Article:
A vehicle pursuit and K-9 apprehension led to the arrest of two teenagers in the early morning hours of Jan. 4 in Noblesville. Rylan R. Brown, 18, of Noblesville was arrested on preliminary charges of resisting law enforcement and booked into the Hamilton County Jail. An unnamed juvenile, 17, was arrested on preliminary charges of resisting law enforcement with a vehicle and detained at Hamilton County Juvenile Detention Facility, and a 13-year-old juvenile faces charges of resisting law enforcement but was later released to the custody of his parents. Two female passengers were released without charges. At approximately 2:13 a.m., Noblesville Police Dept. officers responded to the Deer Path subdivision swimming pool parking lot at 12109 Wolf Run Rd. in response to a report of a suspicious vehicle. After arriving on scene, officers observed a black 2018 Infinity QX6 occupied by several individuals in the parking lot. As officers approached, the driver sped off. Officers pursued the vehicle for several minutes before it struck tire-deflation devices deployed by deputies with the Hamilton County Sheriff’s Office. A short time later, the vehicle crashed into a residence in the 1500 block of Millwood Drive, Noblesville. Officers took two female passengers into custody. They were later released. Three males fled the scene. According to a press release from NPD, officers quickly apprehended one of the males a short distance from the vehicle, and NPD’s K-9 and drone units later located the other two males. The residence that was struck by the fleeing vehicle sustained minimal damage and no residents were injured in the incident. Brown was transported to Riverview Health in Noblesville because of injuries received from the K-9 apprehension as well as injuries from the vehicle crash. A 17-year-old female passenger was also transported to Riverview Health for injuries suffered in the crash. Both parties were treated for minor injuries and released. A records check revealed that the fleeing vehicle was reported stolen Dec. 29, 2021, from the 10600 block of Winghaven Drive, Noblesville. NPD was assisted by the Carmel and Fishers police departments, the Hamilton County Sheriff’s Office and Noblesville Fire Dept.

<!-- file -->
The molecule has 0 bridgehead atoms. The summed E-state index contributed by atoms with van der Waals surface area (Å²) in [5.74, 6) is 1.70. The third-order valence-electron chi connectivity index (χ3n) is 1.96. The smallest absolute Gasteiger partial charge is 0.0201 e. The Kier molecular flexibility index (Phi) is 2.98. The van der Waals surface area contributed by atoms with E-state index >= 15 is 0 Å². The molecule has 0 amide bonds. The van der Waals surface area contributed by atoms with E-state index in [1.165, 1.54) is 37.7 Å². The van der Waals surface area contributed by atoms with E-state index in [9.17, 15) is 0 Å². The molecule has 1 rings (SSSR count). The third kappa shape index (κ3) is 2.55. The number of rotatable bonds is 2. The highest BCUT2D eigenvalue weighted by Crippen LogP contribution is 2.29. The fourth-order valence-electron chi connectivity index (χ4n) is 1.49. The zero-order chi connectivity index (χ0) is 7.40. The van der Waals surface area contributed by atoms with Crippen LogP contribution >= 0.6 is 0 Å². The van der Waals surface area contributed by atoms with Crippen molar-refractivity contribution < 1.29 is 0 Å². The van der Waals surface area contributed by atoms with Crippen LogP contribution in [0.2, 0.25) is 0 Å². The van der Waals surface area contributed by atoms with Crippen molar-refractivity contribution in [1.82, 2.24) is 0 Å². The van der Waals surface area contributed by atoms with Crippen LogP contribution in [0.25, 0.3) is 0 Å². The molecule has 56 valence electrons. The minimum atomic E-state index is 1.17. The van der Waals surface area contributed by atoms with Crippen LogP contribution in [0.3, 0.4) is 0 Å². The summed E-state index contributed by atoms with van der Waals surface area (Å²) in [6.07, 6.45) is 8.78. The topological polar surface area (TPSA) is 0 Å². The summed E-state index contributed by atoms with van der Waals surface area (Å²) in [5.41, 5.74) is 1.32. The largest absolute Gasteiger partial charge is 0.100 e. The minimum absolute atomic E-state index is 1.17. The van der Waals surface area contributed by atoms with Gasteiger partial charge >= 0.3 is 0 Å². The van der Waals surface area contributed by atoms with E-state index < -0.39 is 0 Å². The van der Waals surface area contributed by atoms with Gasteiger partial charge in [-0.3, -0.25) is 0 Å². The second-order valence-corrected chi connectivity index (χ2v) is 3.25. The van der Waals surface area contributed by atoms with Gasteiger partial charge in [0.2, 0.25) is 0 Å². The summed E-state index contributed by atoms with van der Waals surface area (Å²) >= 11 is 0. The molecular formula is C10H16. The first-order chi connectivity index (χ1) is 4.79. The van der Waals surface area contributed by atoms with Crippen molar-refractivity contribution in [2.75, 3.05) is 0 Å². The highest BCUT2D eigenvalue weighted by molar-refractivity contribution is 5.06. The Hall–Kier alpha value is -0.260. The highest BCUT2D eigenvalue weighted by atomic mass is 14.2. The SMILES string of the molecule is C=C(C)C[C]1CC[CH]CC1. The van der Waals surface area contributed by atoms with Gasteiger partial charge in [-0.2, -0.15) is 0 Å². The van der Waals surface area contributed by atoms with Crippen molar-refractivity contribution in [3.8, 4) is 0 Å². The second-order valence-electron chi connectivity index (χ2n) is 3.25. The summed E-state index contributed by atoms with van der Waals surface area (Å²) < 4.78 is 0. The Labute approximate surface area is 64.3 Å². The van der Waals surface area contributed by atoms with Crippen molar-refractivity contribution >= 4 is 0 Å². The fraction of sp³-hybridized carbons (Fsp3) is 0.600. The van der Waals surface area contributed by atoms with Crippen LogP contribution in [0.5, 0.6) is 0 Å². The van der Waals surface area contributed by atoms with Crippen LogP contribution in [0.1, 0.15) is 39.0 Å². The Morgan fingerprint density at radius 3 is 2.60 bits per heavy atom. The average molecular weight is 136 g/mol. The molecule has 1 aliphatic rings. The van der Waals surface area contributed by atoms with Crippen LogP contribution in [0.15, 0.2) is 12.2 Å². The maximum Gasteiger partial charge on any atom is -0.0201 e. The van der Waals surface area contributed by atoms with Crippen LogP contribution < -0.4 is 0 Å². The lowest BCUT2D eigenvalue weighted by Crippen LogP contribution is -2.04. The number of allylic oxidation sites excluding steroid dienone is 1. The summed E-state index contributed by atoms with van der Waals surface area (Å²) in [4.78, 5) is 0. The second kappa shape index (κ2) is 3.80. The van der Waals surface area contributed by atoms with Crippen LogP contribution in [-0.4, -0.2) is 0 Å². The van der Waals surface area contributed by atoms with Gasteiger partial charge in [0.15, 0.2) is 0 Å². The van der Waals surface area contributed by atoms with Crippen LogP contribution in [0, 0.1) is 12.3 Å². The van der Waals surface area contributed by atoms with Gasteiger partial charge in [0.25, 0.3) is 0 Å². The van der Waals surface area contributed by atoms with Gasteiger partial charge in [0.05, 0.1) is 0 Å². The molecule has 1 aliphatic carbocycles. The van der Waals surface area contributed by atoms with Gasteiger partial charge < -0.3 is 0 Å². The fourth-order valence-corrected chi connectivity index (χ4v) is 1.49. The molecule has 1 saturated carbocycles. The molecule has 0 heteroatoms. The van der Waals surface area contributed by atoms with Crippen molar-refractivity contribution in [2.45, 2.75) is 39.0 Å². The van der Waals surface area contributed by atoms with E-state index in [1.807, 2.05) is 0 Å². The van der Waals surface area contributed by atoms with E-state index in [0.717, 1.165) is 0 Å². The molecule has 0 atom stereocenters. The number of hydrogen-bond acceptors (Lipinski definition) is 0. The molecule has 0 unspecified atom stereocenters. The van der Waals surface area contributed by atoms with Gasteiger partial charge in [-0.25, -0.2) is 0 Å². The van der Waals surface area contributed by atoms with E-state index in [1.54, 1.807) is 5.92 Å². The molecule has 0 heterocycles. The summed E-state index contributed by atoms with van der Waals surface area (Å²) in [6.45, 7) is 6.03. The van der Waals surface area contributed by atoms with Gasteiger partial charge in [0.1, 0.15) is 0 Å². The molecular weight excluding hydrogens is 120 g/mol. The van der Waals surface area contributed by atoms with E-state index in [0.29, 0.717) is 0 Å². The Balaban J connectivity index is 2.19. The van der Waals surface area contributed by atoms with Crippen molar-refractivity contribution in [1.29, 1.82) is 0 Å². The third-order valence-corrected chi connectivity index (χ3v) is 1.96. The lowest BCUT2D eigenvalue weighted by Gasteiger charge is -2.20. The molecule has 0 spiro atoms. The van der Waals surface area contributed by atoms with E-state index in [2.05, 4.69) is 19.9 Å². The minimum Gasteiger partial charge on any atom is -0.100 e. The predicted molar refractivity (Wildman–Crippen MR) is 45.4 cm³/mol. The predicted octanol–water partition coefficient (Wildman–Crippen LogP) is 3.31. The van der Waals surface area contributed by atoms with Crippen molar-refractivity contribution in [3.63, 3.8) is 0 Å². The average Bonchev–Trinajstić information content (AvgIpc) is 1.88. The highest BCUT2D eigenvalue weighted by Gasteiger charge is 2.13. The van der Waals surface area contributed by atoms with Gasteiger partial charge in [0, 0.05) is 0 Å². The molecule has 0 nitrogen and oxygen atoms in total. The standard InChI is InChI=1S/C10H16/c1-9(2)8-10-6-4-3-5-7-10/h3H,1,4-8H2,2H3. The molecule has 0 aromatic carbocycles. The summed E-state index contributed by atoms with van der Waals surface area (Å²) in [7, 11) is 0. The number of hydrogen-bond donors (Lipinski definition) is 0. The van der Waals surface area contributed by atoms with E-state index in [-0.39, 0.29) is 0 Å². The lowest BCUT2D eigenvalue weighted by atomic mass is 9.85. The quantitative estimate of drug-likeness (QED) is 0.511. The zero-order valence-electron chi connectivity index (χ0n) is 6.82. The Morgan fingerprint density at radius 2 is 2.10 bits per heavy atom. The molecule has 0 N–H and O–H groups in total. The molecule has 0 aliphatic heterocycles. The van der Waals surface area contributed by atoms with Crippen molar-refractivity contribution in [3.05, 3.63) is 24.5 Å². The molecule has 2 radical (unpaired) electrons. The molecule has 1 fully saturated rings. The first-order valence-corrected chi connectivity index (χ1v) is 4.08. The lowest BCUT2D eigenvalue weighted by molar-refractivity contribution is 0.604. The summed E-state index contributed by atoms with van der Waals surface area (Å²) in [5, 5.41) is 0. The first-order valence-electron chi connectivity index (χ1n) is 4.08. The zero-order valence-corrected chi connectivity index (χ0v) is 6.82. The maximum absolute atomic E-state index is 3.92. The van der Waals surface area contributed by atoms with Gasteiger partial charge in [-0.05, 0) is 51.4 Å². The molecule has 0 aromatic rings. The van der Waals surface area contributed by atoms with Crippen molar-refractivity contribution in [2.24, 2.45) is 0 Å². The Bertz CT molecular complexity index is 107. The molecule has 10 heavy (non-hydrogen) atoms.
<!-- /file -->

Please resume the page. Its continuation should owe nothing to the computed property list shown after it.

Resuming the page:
January 04, 2022 - CICERO GARAGE FIRE

Cicero Fire Department was dispatched to 230 East Buckeye St. at 1:36 pm. this afternoon on a garage fire. The property involved in the fire is owned by Greg Scott who was home at the time of the fire. First arriving fire crews found the garage fully engulfed by flames. Mr. Scott had been working in the garage prior to the fire starting and had been using a wood burning stove as a heat source. The garage and a 2005 Chrysler Crossfire were destroyed by the flames. Due to an aggressive attack, fire crews kept the fire from spreading to Mr. Scott’s house and two other homes that were near the garage. The Scott house and two others did have heat related damage to siding and shingles. Cicero Fire was assisted by Jackson Township, Noblesville, Sheridan, Westfield and White River Township Fire Departments. Cicero Police along with Indiana Department of Natural Resources helped with traffic control and scene protection. Investigators have determined the fire was accidental in nature. The building was torn down after the conclusion of the investigation as a safety measure. There are no injuries to report as a result of this fire.